Thoracic Ablation: Primary Lung Cancer, Metastases, Chest Wall Disease
Radiofrequency ablation (RFA) of small volume primary and metastatic lung tumor is being increasingly performed in a curative setting as well as to control symptoms in a palliative setting. When used judiciously in a multidisciplinary setting it can deliver results comparable to other treatment modalities. In this chapter we will review the technical and clinical aspects of lung RFA to deliver a safe and effective service. Multiplanar review of the preprocedure CT is essential to plan access and treatment volumes. CT guidance is used for needle positioning to create an appropriate ablation geometry. Overtreatment is the key to success – a ground glass margin of 5 mm or greater all around the tumor with complete tumor necrosis and good local control reduces risk of recurrence. Rigorous imaging follow-up is critical – CT is usually performed, although PET at 3–6 months could be better. Local nodular recurrence, if detected early, can be successfully retreated. Complications like pneumothorax, haemorrhage, pleural reaction and post embolisation syndrome do occur, more than RFA of other sites. Although less used, microwave ablation, cryoablation, or sequential radiofrequency ablation may offer several advantages over standard unipolar radiofrequency ablation in the lungs.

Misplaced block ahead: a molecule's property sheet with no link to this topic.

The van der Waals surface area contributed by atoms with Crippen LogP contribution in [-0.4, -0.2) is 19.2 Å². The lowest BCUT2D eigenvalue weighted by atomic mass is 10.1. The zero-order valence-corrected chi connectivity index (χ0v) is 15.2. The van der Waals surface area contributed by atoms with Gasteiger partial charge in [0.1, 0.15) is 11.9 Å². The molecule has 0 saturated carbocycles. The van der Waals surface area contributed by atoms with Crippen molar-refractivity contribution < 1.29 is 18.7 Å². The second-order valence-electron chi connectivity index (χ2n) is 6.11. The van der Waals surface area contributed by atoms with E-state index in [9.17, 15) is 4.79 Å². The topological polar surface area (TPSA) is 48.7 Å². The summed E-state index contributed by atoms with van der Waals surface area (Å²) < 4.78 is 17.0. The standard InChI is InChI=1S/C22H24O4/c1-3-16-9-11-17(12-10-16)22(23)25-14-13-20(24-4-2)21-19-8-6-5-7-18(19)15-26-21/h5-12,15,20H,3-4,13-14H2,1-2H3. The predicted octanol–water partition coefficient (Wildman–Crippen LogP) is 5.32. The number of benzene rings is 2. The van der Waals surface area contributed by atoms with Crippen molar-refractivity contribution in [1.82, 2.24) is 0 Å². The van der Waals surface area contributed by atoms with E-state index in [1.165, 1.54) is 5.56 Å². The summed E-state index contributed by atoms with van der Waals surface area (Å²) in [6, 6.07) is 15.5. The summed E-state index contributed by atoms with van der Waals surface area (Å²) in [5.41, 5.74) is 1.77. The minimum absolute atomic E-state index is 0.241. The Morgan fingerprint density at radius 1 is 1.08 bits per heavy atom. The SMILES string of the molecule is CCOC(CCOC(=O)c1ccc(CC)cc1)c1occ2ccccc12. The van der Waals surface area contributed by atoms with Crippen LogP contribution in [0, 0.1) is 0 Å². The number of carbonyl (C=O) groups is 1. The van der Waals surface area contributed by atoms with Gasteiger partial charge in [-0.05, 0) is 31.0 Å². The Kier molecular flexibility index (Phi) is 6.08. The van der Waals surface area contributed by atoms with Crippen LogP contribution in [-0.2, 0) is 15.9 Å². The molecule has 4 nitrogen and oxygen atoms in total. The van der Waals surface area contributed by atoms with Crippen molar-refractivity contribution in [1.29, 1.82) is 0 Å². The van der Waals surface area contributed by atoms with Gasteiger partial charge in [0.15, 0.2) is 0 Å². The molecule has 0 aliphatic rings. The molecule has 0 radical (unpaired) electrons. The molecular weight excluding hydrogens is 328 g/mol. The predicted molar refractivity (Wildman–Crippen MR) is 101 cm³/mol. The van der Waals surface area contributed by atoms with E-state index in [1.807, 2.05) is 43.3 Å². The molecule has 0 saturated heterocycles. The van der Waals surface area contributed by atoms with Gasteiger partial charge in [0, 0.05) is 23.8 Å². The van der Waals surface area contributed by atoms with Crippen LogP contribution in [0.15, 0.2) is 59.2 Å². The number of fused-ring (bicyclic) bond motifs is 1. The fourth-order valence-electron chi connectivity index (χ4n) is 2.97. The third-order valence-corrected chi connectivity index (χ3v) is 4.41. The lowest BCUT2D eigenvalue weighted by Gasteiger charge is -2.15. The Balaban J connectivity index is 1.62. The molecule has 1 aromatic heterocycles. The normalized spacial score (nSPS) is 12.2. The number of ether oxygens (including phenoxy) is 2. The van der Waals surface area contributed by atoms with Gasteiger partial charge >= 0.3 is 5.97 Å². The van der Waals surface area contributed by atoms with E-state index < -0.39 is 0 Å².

KeywordsGround Glass Opacity Microwave Ablation Pleural Surface Good Local Control Primary Lung Tumor
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